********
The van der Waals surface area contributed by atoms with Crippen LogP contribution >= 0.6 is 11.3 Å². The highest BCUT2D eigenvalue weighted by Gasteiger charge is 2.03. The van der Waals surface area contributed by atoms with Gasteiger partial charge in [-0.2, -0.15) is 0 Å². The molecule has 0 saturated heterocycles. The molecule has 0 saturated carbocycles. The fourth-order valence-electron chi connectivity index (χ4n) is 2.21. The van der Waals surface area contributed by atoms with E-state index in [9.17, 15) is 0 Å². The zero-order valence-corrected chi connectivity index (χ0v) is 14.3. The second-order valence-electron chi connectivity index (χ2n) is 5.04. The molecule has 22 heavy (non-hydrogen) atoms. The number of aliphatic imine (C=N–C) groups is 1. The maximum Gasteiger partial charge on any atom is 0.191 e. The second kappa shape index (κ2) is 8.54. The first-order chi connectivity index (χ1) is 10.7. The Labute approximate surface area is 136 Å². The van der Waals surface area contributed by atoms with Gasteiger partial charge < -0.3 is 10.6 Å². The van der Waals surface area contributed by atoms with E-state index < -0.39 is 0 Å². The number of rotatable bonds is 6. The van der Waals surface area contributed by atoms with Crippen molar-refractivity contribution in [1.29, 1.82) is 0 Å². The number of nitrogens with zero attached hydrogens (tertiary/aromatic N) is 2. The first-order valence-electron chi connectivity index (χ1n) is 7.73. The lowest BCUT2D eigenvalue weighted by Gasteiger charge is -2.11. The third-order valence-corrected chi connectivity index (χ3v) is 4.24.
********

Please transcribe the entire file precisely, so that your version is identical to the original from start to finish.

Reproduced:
The van der Waals surface area contributed by atoms with Crippen LogP contribution >= 0.6 is 11.3 Å². The highest BCUT2D eigenvalue weighted by Gasteiger charge is 2.03. The van der Waals surface area contributed by atoms with Gasteiger partial charge in [-0.2, -0.15) is 0 Å². The molecule has 0 saturated heterocycles. The molecule has 0 saturated carbocycles. The fourth-order valence-electron chi connectivity index (χ4n) is 2.21. The van der Waals surface area contributed by atoms with E-state index in [9.17, 15) is 0 Å². The zero-order valence-corrected chi connectivity index (χ0v) is 14.3. The second-order valence-electron chi connectivity index (χ2n) is 5.04. The molecule has 22 heavy (non-hydrogen) atoms. The number of aliphatic imine (C=N–C) groups is 1. The maximum Gasteiger partial charge on any atom is 0.191 e. The second kappa shape index (κ2) is 8.54. The first-order chi connectivity index (χ1) is 10.7. The Labute approximate surface area is 136 Å². The van der Waals surface area contributed by atoms with Gasteiger partial charge < -0.3 is 10.6 Å². The van der Waals surface area contributed by atoms with E-state index < -0.39 is 0 Å². The number of rotatable bonds is 6. The van der Waals surface area contributed by atoms with Crippen molar-refractivity contribution in [1.29, 1.82) is 0 Å². The number of nitrogens with zero attached hydrogens (tertiary/aromatic N) is 2. The first-order valence-electron chi connectivity index (χ1n) is 7.73. The lowest BCUT2D eigenvalue weighted by Gasteiger charge is -2.11. The third-order valence-corrected chi connectivity index (χ3v) is 4.24.